New thermal cameras being used to help tackle rural crime and find missing people in Northumberland
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The Northumberland Partnership Against Rural Crime (NPARC) was launched earlier this year after Northumbria Police was awarded Safer Streets funding specifically to fight rural crime and protect isolated communities.
Sergeant Calum Meikle, of Northumbria Police’s Rural Policing Team, said: “We’re confident these new thermal imaging cameras can make a significant difference in our ongoing fight against rural crime.
“A huge amount of work has been undertaken by NPARC this year and it’s been a fantastic team effort, working with organisations as well as our amazing Rural Crime Volunteers to identify problems and then collaborate to provide swift and effective solutions.
“One example of this was last month when we supported a national rural crime week of action, engaging with landowners and farmers to run targeted poaching patrols in identified areas, leading us to stop over 60 vehicles of interest using our rural roads.”
Sgt Meikle added: “The early work of NPARC has made an instant impact, but this is just the beginning.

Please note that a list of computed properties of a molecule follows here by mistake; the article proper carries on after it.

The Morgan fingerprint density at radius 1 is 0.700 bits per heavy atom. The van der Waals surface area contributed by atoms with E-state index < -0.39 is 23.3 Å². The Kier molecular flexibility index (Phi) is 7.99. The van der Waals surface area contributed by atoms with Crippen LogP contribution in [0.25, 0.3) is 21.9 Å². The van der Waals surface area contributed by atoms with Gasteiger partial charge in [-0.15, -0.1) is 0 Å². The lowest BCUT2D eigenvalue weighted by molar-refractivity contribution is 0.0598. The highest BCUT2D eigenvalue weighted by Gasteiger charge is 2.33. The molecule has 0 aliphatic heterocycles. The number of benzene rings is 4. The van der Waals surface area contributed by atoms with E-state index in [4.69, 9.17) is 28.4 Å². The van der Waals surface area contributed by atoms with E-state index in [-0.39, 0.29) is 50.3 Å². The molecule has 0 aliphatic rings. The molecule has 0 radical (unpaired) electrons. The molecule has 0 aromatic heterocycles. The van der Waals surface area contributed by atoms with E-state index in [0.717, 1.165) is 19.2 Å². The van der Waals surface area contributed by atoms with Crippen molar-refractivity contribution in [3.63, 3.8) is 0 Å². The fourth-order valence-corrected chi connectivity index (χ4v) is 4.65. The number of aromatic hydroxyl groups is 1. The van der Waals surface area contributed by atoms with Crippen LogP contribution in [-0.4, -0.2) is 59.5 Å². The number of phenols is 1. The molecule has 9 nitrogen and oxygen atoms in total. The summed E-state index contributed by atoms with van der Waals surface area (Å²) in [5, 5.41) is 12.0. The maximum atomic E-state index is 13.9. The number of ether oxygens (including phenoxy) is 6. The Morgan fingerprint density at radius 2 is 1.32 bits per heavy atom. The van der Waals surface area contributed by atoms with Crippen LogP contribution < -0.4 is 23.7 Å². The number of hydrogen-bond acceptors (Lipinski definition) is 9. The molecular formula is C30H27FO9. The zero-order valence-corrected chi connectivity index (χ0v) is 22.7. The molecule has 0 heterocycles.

“We’re really excited to build on this over the coming months as we strive to ensure Northumbria’s most rural areas remain a safe place for everyone.”
Northumbria Police and Crime Commissioner, Kim McGuinness, said: “I am so pleased that we were successful in getting funding to specifically benefit our rural policing efforts, as the work coming from the NPARC project is really going from strength to strength.
“Times are changing and policing is changing – it’s really important we keep up with new demands and evolving technologies.
“The thermal imaging cameras can assist with a wide range of investigations. I’ve seen them being put to use and know they’re going to be a valuable tool in the fight against crime, catching those responsible and helping keep our rural communities safe.”
Earlier this summer, NPARC team also teamed up with NFU Mutual, SelectaDNA and farmers across Northumberland to mark over £300,000 worth of all-terrain vehicles (ATVs), trailers and other agricultural equipment with an invisible forensic code.
The code helps police easily spot stolen property that thieves may be attempting to sell on – and quickly identify rightful owners.